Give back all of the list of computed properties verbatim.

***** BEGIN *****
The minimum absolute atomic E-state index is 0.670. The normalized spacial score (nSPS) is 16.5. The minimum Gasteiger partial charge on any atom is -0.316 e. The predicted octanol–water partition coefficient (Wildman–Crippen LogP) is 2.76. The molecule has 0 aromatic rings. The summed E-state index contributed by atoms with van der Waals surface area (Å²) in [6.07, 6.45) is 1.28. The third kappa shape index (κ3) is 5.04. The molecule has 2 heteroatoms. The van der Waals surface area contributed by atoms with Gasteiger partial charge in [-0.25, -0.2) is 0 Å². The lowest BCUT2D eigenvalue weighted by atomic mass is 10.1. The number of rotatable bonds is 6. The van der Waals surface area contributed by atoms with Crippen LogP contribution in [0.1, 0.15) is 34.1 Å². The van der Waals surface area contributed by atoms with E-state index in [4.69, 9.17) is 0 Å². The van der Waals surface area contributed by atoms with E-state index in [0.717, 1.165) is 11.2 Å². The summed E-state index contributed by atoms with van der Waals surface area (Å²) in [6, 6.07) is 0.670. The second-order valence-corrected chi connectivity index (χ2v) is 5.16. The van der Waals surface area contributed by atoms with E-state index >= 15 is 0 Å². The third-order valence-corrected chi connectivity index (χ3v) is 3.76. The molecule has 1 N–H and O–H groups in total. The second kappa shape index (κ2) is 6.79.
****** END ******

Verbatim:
The minimum absolute atomic E-state index is 0.670. The normalized spacial score (nSPS) is 16.5. The minimum Gasteiger partial charge on any atom is -0.316 e. The predicted octanol–water partition coefficient (Wildman–Crippen LogP) is 2.76. The molecule has 0 aromatic rings. The summed E-state index contributed by atoms with van der Waals surface area (Å²) in [6.07, 6.45) is 1.28. The third kappa shape index (κ3) is 5.04. The molecule has 2 heteroatoms. The van der Waals surface area contributed by atoms with Gasteiger partial charge in [-0.25, -0.2) is 0 Å². The lowest BCUT2D eigenvalue weighted by atomic mass is 10.1. The number of rotatable bonds is 6. The van der Waals surface area contributed by atoms with Crippen LogP contribution in [0.1, 0.15) is 34.1 Å². The van der Waals surface area contributed by atoms with E-state index in [4.69, 9.17) is 0 Å². The van der Waals surface area contributed by atoms with E-state index in [0.717, 1.165) is 11.2 Å². The summed E-state index contributed by atoms with van der Waals surface area (Å²) in [6, 6.07) is 0.670. The second-order valence-corrected chi connectivity index (χ2v) is 5.16. The van der Waals surface area contributed by atoms with E-state index >= 15 is 0 Å². The third-order valence-corrected chi connectivity index (χ3v) is 3.76. The molecule has 1 N–H and O–H groups in total. The second kappa shape index (κ2) is 6.79.